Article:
Posted on Sun 15th Dec 2019 at 8:27pm
On the eve of the next decade, the Twenties – would you believe it – I thought it might be interesting to review my forecasts of the year that has just gone. Whilst it’s easy enough for anyone to peel off some vague predictions, if no-one is going to check them against reality a year on, what’s the point?
So, in the interests of better forecasting, let’s have a look at my predictions from last year, which were:
- The rise of talking chatbots at events
- The rise of Body & Soul Events
- The rejection of disposable plastics
- The rise of the event freelance and e-lance market
- The rise of facial recognition technology
Well, chatbots are certainly on the rise, but they’re still not talking much. If you’re unfortunate, you might have been called by a talking chatbot about “an accident that wasn’t your fault” - but it’s not hugely different from listening to a recorded message.
Chatbots on websites, however, are becoming progressively better at responding to written questions, directing online chat sessions to the right human, and I still think that talking chatbots have a bright future as telephone helpdesk operators. Machine learning, text-to-speech and speech recognition are all well-developed technologies, and products like Siri, Google Nest and Alexa show us what’s possible if they are combined. I still think that the numbers of helpdesk and call centre operatives are going to shrink rapidly over the next few years, and it will become progressively easier for businesses and consumers to create intelligent chatbots with the same ease that they create online forms today.
Body and Soul events really did go mainstream in 2019, with all major newspapers running articles entitled “Top Ten Wellness Festivals” and the like, to help their discerning customers choose. From fitness festivals to mass meditation events, people seem to be spending more time and money on experiences and memories. Wellness is now a fully-fledged industry that is encompassing trends and fads of its own, including high-intensity training, a dozen different diets and food movements, mental health, beauty treatments, spiritual development, meditation and mindfulness and even religious gatherings, and it shows no signs of shrinking.
Disposable plastics really did become public enemy No. 1 in 2019, but it wasn’t too hard to predict – The Blue Planet TV series had created a powerful wave of awareness, and the call for biodegradable, reusable and recyclable alternatives swept the nation. Every event saw a switch, in varying degrees, from single-use plastics to paper straws, paper cups and wooden stirrers. But from a sustainability viewpoint, this is drop-in-the-ocean stuff. There still aren’t any easily recyclable beverage cups and only a few specialist recycling centres that can handle existing “compostable” cups. But there are some real big wins too, not least the recent announcement that the NEC saved a massive 927 million litres of water in the ten years of NEC Sustain – the venue’s all-encompassing environmental programme. The popularity of reusable water bottles has continued to rise, but whether there has been a corresponding drop in bottled water isn’t clear.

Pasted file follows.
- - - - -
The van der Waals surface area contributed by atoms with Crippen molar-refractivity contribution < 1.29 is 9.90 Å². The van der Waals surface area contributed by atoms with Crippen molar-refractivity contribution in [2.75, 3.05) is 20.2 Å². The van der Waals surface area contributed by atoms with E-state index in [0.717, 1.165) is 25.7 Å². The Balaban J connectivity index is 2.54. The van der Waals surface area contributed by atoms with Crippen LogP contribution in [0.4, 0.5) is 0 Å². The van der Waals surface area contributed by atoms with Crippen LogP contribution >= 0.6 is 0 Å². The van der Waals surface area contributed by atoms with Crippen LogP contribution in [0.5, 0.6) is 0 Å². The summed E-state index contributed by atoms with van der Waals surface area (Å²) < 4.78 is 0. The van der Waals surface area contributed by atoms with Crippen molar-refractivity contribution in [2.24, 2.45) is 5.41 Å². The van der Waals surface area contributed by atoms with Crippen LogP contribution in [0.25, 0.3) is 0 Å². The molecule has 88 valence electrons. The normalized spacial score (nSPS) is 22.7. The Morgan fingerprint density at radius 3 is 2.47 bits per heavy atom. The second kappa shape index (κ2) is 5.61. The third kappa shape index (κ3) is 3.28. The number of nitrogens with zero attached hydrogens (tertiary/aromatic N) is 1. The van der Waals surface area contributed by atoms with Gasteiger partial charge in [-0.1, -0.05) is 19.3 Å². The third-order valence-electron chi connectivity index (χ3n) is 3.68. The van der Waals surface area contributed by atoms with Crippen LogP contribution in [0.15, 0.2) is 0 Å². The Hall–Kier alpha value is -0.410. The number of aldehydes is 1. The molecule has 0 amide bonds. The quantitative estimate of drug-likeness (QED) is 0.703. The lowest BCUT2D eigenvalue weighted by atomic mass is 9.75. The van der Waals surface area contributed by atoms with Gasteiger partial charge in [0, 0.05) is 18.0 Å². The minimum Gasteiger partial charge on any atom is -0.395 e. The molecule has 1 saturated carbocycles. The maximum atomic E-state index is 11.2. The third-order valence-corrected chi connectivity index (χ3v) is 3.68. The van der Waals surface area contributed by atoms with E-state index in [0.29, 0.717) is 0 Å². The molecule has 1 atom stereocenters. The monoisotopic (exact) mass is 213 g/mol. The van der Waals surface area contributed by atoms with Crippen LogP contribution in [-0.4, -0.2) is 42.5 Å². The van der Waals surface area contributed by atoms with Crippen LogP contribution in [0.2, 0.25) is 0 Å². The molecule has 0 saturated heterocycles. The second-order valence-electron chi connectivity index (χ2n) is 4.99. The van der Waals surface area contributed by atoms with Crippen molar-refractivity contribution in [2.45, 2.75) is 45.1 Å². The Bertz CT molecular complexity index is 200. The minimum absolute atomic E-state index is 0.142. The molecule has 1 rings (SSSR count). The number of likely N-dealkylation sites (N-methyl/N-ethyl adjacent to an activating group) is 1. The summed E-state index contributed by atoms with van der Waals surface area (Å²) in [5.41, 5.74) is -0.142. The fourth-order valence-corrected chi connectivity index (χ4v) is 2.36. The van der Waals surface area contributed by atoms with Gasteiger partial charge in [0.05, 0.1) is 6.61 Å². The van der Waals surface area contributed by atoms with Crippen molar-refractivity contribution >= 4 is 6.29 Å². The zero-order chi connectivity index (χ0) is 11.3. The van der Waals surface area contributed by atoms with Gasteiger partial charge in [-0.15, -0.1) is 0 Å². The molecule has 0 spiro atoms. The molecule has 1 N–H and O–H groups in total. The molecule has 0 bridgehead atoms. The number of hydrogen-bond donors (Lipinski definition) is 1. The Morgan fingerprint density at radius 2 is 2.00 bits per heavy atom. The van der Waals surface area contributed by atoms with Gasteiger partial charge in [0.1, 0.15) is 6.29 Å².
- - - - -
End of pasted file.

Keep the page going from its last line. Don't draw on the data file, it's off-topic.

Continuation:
When I predicted the rise of the online market for event freelancers, I may have jumped the gun a little! Whilst there are plenty of “lone wolves” working in events, they are finding work through personal recommendation and repeat business, but we haven’t yet seen online resources or brokerages matching freelancers with exhibition or conference work. There’s a huge amount of teamwork involved when it comes to building and creating events, so perhaps this is a factor, and one of the reasons we haven’t seen the Uber or Deliveroo of events emerge yet.
Facial recognition technology managed to get in the news quite a bit in 2019, but again, my prediction that conference speakers would be able to view live feedback of audience sentiment was a bit too far in the future. Law enforcement and security are showing a great deal of interest in facial recognition systems, and I do think it is only a matter of time before conference registration and exhibition entry are using them to confirm the arrival and departure of delegates and visitors. There is some resistance to the technology from the public at large, and a general feeling that it amounts to unwanted surveillance which is not completely unwarranted. It remains to be seen whether the convenience offered by facial recognition in the events will ever outweigh those concerns in the mind of the visiting public.
If I was being generous, I would award myself 3/5 for these forecasts or a final mark of 60%. Not bad, but I could do better. I will, of course, be gazing into the tea leaves to find out what 2020 has in store for us in the world of events, and making a few forecasts based on what I’ve observed at events around the country this year. Stay tuned!